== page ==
05 March 2006

Such a Tease

I got to see a really cool demo of this product on Friday: Quizdom. It's a "personal response system" that has many uses.

From their website:

Qwizdom's Remote Audience Response System lets you communicate with every individual and each one of them with you! Everyone in the room is given a remote, which sends a response to the instructor immediately. Instructors can then take the electronically gathered information and make informed decisions as to where to guide the discussion or meeting. Polls can be taken, tests can be graded and reports can be generated - all with the press of a button. Using Qwizdom’s versatile software, you can easily create dynamic presentations, quizzes, and games. If you want to add interactivity to your existing materials, Qwizdom now integrates with Microsoft PowerPoint® and ExamView® files.

Now with the press of a button, instructors can privately view response graphs, view the names of students who requested help, and clearly see if some students need more time. With the innovative Qwizdom Q5 Instructor Remote, student responses are shown in many forms. Rating scale responses can be seen showing the average and most frequent response types. True/false, yes/no and multiple choice answers are displayed on a private bar graph. Other question types show various graphs, as well.

What teacher wouldn't want a set of these? Our district now has two classroom sets...for 800 teachers. I suppose the "cheaper" route to go would be to require students (i.e. families) to purchase a remote ($50 each) and then use them in all of their classes. But I think we already stretch families' budgets for a supposedly "free and public education." Each classroom would need a remote for the teacher, rf receiver, and software ($525 each). Oh---and batteries. So, if the district wanted to outfit classrooms, they're looking at $2200 each. Ouch.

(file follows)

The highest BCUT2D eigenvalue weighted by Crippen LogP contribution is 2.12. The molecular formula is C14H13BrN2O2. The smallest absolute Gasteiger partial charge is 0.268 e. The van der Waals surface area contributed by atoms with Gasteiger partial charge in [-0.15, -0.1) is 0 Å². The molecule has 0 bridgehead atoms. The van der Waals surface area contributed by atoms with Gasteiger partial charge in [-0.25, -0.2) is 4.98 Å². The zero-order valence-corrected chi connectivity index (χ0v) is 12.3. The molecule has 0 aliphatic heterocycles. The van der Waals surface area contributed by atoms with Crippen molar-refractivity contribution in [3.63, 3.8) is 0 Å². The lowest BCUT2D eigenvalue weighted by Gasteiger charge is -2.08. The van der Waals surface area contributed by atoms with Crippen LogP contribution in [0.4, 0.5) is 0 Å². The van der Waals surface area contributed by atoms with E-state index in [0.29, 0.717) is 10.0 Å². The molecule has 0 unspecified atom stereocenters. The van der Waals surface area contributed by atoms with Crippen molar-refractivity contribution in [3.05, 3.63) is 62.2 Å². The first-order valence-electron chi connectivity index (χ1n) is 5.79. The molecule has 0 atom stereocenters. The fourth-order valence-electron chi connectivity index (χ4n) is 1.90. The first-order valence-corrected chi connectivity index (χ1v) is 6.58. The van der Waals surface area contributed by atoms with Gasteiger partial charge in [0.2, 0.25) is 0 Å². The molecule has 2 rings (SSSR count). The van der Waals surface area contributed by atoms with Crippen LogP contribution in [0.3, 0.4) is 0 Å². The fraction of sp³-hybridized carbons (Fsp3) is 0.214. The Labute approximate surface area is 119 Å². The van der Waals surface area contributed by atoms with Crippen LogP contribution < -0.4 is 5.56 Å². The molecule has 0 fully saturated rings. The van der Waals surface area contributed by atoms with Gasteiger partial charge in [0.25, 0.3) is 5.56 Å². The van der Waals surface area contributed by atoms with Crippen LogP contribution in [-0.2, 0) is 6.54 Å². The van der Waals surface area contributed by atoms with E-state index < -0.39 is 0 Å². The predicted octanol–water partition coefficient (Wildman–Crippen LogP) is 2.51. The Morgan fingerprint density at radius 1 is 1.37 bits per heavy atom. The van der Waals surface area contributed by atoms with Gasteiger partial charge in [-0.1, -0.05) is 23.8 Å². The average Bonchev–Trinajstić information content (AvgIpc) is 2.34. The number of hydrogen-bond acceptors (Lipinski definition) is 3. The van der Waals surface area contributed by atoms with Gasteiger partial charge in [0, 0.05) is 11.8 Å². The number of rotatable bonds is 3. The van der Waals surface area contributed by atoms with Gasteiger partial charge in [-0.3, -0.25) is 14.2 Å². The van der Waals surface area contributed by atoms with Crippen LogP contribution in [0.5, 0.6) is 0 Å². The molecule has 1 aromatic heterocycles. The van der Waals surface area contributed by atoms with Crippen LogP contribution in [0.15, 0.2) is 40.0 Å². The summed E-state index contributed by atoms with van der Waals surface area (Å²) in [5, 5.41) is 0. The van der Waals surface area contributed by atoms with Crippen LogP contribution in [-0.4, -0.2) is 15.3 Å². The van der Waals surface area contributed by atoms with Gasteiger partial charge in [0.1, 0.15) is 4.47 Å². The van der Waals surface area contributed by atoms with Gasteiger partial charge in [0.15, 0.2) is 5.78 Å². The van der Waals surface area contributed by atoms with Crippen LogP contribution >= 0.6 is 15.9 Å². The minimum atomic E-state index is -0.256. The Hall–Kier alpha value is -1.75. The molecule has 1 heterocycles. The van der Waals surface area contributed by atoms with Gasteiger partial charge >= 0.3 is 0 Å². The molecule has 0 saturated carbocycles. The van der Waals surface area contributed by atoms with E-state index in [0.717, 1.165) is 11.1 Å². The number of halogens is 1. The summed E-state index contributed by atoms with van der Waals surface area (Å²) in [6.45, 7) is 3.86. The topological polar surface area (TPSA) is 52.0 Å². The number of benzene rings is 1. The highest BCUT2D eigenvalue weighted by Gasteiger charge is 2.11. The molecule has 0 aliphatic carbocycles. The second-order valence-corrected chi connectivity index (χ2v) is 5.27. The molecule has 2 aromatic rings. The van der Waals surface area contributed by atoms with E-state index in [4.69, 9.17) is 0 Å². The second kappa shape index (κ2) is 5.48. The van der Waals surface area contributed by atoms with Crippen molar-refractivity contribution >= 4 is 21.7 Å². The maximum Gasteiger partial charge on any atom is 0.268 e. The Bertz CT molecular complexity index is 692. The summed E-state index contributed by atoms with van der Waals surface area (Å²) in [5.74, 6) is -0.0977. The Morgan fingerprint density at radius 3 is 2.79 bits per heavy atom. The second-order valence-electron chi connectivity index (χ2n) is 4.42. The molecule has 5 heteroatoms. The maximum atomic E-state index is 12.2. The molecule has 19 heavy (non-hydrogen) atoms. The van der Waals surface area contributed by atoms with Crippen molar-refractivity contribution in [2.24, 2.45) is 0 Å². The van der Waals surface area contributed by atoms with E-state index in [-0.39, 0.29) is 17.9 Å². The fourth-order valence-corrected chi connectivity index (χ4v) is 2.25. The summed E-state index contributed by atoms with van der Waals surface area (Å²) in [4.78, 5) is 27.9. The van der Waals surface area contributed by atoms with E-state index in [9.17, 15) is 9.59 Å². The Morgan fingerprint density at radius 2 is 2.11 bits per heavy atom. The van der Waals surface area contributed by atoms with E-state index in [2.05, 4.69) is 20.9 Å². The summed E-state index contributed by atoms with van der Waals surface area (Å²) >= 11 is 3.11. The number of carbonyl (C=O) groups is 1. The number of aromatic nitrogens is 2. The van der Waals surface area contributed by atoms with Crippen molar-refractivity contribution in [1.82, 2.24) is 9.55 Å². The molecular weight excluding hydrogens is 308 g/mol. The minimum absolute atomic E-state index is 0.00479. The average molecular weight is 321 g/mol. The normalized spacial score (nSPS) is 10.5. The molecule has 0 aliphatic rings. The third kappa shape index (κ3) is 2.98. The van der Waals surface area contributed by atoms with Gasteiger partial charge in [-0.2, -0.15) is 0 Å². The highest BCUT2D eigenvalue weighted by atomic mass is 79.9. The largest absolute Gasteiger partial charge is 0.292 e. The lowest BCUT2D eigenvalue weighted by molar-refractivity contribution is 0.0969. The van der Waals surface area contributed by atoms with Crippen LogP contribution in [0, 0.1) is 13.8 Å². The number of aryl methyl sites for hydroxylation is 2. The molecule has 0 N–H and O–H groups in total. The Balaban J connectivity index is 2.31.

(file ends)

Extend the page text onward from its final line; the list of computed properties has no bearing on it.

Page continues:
The terrible thing about these systems, along with document cameras, LCD projectors, and other technological innovations is that they're expensive. Everytime I go to one of these product demos, I feel like I'm just being teased. Here's this engaging tool to use with students...something that gives teachers instant feedback (and will even grade exams and record them in the gradebook)...and it's just going to be out of reach.

Some districts in the area are starting to float "technology levies" for voters as a means to get a large pool of money specifically for buying smartboards, response systems, projectors, and more. I wonder if that might be a good idea for us, too.

3 comments:

Richard Quick, Millionaire said...

I use this system in my live wealth-building seminars. They are a wonderfully engaging tool. We play a gameshow "Who wants be a millionaire?" Only so many can participate but it livens it up for everyone. They're only a few thousand bucks so they pay for themselves in one seminar. Love your site! Richard

Princess of the Portable said...

I'm piloting a set right now. We have 3 sets in our district. The 6 elementary schools share one set. The 2 upper elem/middle schools share a set and the high school gets one set. We're using Interwrite, and I have no idea how much they cost.

They're really cool, and the kids like using them. Before every test, I give my kids a study guide. Many of my struggling students simply will not complete it, no matter how I beg, explain that it will help them on the test, etc. Before the last test, I told the kids that whoever finished the study guide on time would use the PRS clickers as a review and the rest would have to finish the study guide in class.

While it wasn't perfect, I had more kids complete their study guides than ever before. It's also really great just to see who gets what and who doesn't. The best thing I like about them is the chance to discuss why the kids pick specific answers. We've written a grant to get a set for each of our teams.

The Science Goddess said...

I'm SO jealous! I hope you'll share more about your experiences.